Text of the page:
VIDEO: Get a sneak peek at the newly renovated BC Vintage Truck Museum

Volunteers have been working around the clock to finish the $50,000 renovation of Cloverdale museum

The volunteers at the BC Vintage Truck Museum have been working around the clock to put the finishing touches on their $50,000 expansion project.

In April, the provincial government announced the museum would receive a Canada 150 grant for upgrades to the space, and the grant funded much-needed electrical upgrades, a new coat of paint, a fence for a new outdoor truck storage space, replacement ramps to get trucks in and out of the building, and other structural upgrades.

The volunteer-run museum is open to the public on Wednesday and Saturday from 10 a.m. to 2 p.m., and that’s usually when the volunteers work as well. But for the last few weeks, according to Surrey Heritage Society (SHS) vice-president Noel Cleveland, they’ve been working eight hours a day, every day.

When the Cloverdale Reporter visited to take a tour of the newly renovated space, the museum was a hive of activity. Tex Bussey and Les McClure were working on an engine, a team of volunteers were negotiating where the lights should be placed on the fire truck for this year’s Surrey Santa Parade, and SHS secretary Anna Dean was putting the final ornaments on the truck-themed Christmas tree in the back room.

The change in the museum is immediately apparent. Long gone is the dimly lit storage space which made up half of the building’s footprint for years. Instead, visitors are greeted with the scent of fresh paint and nine “new” vintage trucks on display.

Cleveland acted as a tour guide, and he had a story for each truck. He showcased what made each unique – have you ever seen a chain-driven tow truck? – and explained the work that had been done on them, or was yet to be done.

The society moved the nine trucks over from storage to be displayed in the new space, and Cleveland said it was just in time, too.

“We kind of lost our [existing] storage,” he said. “So we went like crazy, painted the whole space, got the signs up.”

The entire renovation process has meant a lot of work for the volunteers. Changing the lighting over to LED, for instance, was very time consuming.

“We had to move things back and forth,” explained Cleveland, “and that takes time out of what you want to do.”

What they want to be doing is truck maintenance, working on the new additions to the collection, or getting their four entries for the Surrey Santa Parade ready, he said.

More change on the horizon

Another big change could be in the works for the museum, as the 1881 Town Hall, which is built into the space, is slated to be moved down 176A Street as a part of the Museum of Surrey’s expansion project.

The building that houses the BC Vintage Truck Museum was Surrey’s first museum, built in 1958 as a Centennial project. It was built around the town hall, which already existed on site at the Cloverdale Fairgrounds.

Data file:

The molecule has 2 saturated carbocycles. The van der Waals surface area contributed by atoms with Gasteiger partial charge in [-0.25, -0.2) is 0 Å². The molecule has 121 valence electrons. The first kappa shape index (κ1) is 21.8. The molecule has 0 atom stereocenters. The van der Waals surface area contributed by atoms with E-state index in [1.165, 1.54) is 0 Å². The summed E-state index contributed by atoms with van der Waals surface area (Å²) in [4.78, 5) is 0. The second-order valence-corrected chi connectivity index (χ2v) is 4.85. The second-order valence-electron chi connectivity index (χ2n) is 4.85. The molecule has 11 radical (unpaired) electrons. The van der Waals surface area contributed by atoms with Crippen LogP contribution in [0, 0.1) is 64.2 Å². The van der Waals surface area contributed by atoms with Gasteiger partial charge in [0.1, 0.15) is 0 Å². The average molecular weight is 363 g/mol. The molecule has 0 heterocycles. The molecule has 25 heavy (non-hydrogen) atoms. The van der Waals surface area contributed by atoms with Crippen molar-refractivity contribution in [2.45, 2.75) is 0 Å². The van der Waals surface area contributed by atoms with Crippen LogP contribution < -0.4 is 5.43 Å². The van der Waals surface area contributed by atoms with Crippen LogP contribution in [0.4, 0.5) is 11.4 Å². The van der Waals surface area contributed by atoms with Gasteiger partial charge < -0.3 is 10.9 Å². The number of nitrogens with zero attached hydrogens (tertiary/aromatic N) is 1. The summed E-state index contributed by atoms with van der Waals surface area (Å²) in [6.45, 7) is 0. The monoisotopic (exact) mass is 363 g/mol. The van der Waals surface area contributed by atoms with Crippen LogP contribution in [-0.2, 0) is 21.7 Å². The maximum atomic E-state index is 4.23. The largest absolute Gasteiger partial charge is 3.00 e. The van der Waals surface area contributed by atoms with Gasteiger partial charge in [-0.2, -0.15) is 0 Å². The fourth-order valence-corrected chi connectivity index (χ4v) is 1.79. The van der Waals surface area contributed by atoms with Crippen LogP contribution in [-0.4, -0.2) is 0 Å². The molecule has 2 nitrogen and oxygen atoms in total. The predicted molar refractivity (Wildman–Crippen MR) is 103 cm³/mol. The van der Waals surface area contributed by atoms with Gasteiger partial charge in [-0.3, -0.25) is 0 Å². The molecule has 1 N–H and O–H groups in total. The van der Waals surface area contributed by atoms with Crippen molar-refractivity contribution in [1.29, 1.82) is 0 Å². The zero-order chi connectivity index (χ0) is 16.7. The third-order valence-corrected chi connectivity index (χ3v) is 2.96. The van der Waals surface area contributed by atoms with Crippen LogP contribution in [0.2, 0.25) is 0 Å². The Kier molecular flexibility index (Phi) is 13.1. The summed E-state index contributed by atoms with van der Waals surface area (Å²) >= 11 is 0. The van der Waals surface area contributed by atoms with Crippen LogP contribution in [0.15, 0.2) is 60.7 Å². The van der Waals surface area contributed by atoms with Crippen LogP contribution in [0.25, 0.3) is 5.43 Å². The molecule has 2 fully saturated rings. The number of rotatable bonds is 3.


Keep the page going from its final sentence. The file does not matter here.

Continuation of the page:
The $10.3-million expansion of the Museum of Surrey is well underway, and part of their approved expansion plan is to bring heritage buildings from around Surrey to the site to join the Anderson Cabin in a “heritage square.” The 1881 Town Hall is one of those buildings.

The problem, as far as the BC Vintage Truck Museum sees it, is that, since support beams for the building run through the 1881 Town Hall, a portion of the museum would need to be demolished in order to remove the building without damaging it.

SHS secretary Anna Dean will be going before the Surrey Heritage Advisory Commission on Wednesday night to make “one last appeal,” she said.

“We are making a final attempt to request the 1881 Town Hall be left where it is,” she wrote in an email to the Cloverdale Reporter. “Failing that, we need them to take it out in a way that does not destroy our museum.”

Cleveland is hoping that the space could be salvaged, and a roof put over it, so that they can make use of the room. He explained that if that was possible, they could move some “old logging trucks” into the space.

In the meantime, the volunteers keep working. The renovation is nearly complete, and the museum volunteers hope to host a grand opening event early next year.

“It’s taking time, but it’s coming,” said Cleveland.

Visitors can also check out the changes SHS has made in other rooms of the building. In the front hall, there’s a 1910 International Auto-Wagon, on loan from the B.C. Pioneer Truck Society. Or find the museum’s first diesel truck, which was brought in just two weeks ago – a G.W. Ledingham truck, that was “built out of three trucks,” according to Cleveland. Or take a peek in the workshop, which has “everything from the 20s, 30s, 40s.” You can see calendars from 1932, a breakdown of a ‘31 Ford pick-up and vintage licence plates. Not to mention “all the old tools that your great-great-granddad probably used.”

The BC Vintage Truck Museum is located at 6022 176 Street. For more information, visit


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